job_config.create_disposition = bigquery.job.CreateDisposition.CREATE_NEVER
job_config.max_bad_records = num_lines
job_config.write_disposition = bigquery.job.WriteDisposition.WRITE_APPEND
Once the job is configured, open the datafile and load it using BQ client object created previously in the script.
with open(fname ,'rb') as source_file:
    job = client.load_table_from_file(source_file, table_ref, location='US', job_config=job_config)
    print('Loaded {} rows into {}:{}'.format(job.output_rows, datasetid, tableid))
    print('Job id {}'.format(job.job_id))
    # if the file loading encounters error, then open the source file for printing bad records
    if len(job.errors) &gt; 0:
        print('number of errors {}'.format(len(job.errors)))
        fp = open(fname,'r')

    for i in range(0,len(job.errors)):
        print('Error # - {}  Error Message - {}'.format(i,job.errors[i]['message']))
        # Get the location of error
        err_loc = re.findall(r'\d+', job.errors[i]['message'])
        # seek to error location
            print('Input data - {}'.format(fp.readline()))
             <span id="mce_SELREST_start" style="overflow:hidden;line-height:0;"></span>raise

In the above code snippet, job.result() (line # 4) will attempt to load json objects from the datafile to table and if it encounters any error e.g. bad records, it collects those in the job.errors list. The next part in the code then checks if there are any element in the errors list, (line # 8 ) get the error location from the list (line # 15), get the offending record (line # 18) and print it.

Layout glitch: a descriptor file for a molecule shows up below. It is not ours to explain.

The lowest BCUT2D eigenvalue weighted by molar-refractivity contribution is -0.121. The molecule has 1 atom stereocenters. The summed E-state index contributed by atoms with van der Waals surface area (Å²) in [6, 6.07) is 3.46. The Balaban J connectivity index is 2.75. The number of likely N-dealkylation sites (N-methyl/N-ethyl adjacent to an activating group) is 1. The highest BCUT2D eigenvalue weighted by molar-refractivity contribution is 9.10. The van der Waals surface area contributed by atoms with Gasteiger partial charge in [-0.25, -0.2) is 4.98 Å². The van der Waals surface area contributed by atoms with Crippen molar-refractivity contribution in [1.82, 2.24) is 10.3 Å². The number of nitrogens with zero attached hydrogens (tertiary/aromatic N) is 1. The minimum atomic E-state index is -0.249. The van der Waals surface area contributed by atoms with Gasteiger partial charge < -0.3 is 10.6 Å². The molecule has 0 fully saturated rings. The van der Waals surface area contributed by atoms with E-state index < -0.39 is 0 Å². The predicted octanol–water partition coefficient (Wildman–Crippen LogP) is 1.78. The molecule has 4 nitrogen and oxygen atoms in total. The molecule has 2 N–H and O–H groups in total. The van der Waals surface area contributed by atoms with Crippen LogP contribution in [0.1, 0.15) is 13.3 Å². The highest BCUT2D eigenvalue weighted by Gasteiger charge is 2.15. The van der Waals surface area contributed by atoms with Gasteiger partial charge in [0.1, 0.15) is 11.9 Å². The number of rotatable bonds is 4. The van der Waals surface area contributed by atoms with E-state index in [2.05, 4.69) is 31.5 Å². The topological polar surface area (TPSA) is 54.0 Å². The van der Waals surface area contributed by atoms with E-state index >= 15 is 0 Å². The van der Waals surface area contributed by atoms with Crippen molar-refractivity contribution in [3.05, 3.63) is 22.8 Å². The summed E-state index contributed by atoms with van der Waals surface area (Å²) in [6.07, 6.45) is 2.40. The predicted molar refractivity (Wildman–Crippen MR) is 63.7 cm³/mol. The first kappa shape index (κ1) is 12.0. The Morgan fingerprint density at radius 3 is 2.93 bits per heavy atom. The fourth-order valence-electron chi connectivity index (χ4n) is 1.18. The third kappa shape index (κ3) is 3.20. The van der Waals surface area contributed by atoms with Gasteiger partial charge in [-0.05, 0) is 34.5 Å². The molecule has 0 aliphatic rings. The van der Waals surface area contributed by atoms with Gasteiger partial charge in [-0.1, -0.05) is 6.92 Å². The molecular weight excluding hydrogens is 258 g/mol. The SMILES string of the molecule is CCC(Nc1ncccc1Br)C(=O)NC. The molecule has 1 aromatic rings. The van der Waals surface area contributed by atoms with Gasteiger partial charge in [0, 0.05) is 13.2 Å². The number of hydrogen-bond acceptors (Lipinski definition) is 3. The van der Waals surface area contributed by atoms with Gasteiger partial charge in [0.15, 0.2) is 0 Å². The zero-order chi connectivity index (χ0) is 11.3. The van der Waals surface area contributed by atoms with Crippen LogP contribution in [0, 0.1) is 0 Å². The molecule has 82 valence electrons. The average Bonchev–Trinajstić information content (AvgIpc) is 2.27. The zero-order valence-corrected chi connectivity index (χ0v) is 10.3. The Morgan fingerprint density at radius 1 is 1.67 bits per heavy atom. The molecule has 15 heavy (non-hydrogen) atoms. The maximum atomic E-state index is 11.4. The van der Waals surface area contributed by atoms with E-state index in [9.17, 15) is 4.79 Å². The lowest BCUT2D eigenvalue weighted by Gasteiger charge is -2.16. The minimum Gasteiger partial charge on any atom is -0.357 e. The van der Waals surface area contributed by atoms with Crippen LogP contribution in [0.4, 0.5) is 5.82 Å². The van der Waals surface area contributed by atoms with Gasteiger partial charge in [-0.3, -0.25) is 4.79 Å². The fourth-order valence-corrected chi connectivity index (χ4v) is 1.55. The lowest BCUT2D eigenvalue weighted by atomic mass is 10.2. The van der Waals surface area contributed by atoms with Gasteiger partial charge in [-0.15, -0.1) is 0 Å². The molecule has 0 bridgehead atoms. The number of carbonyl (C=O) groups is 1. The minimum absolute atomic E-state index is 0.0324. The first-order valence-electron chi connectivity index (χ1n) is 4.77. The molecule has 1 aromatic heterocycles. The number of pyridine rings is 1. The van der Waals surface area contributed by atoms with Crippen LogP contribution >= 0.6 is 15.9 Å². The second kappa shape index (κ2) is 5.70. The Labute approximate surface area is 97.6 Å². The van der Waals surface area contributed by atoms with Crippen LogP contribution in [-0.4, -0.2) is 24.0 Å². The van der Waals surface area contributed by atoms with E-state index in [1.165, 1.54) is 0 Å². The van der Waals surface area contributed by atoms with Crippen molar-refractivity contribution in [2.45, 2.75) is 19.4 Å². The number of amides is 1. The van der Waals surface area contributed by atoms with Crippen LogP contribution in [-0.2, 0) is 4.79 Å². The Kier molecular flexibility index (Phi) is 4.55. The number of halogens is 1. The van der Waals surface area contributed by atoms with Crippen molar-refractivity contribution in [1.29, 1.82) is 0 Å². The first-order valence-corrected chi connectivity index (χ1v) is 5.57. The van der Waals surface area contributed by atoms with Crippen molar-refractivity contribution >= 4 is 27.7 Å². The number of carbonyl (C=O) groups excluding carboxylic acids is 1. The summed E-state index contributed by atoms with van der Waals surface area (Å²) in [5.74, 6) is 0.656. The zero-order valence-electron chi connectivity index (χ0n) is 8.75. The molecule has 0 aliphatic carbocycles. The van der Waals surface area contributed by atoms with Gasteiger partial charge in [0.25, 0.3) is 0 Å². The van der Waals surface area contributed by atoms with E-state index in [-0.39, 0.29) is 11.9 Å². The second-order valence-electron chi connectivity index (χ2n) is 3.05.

A sample run of this script produces the following output, printing out the offending records to standard output.

bipulk-macbookpro:bq_learn bipulk$ ./
Loading from file person_tab_data.json into table t_person_info
Loaded 3 rows into bq_learn:t_person_info
Job id 6b8caa79-d869-4197-9f77-28f0cca1c9a9
number of errors 3
Error # - 0 Error Message - Error while reading data, error message: JSON parsing error in row starting at position 489: Missing required field: first_name.
Input data - {"last_name": "Edward", "jobs": [{"employer": "Mega Retailer", "office_postcode" : "NW1"},{"employer": "CorenerStore", "office_postcode" : "HA1"}]}

Error # - 1 Error Message - Error while reading data, error message: JSON parsing error in row starting at position 637: Missing required field: last_name.
Input data - {"first_name": "Steve", "jobs": [{"employer": "ABigInsurer", "office_postcode" : "SW5"},{"employer": "ASmallInsurer", "office_postcode" : "HA5"}]}

Error # - 2 Error Message - Error while reading data, error message: JSON parsing error in row starting at position 784: Missing required field: last_name.
Input data - {"first_name": "Richard", "jobs": [{"employer": "Earth Media", "office_postcode" : "SW15"},{"employer": "Moon Media", "office_postcode" : "EC5"}]}
bipulk-macbookpro:bq_learn bipulk$

The ability to collect bad records in the same code can be used very effectively in building data pipelines where you need to collect errors in a separate bin.

Hope this will help in your data engineering when using BigQuery !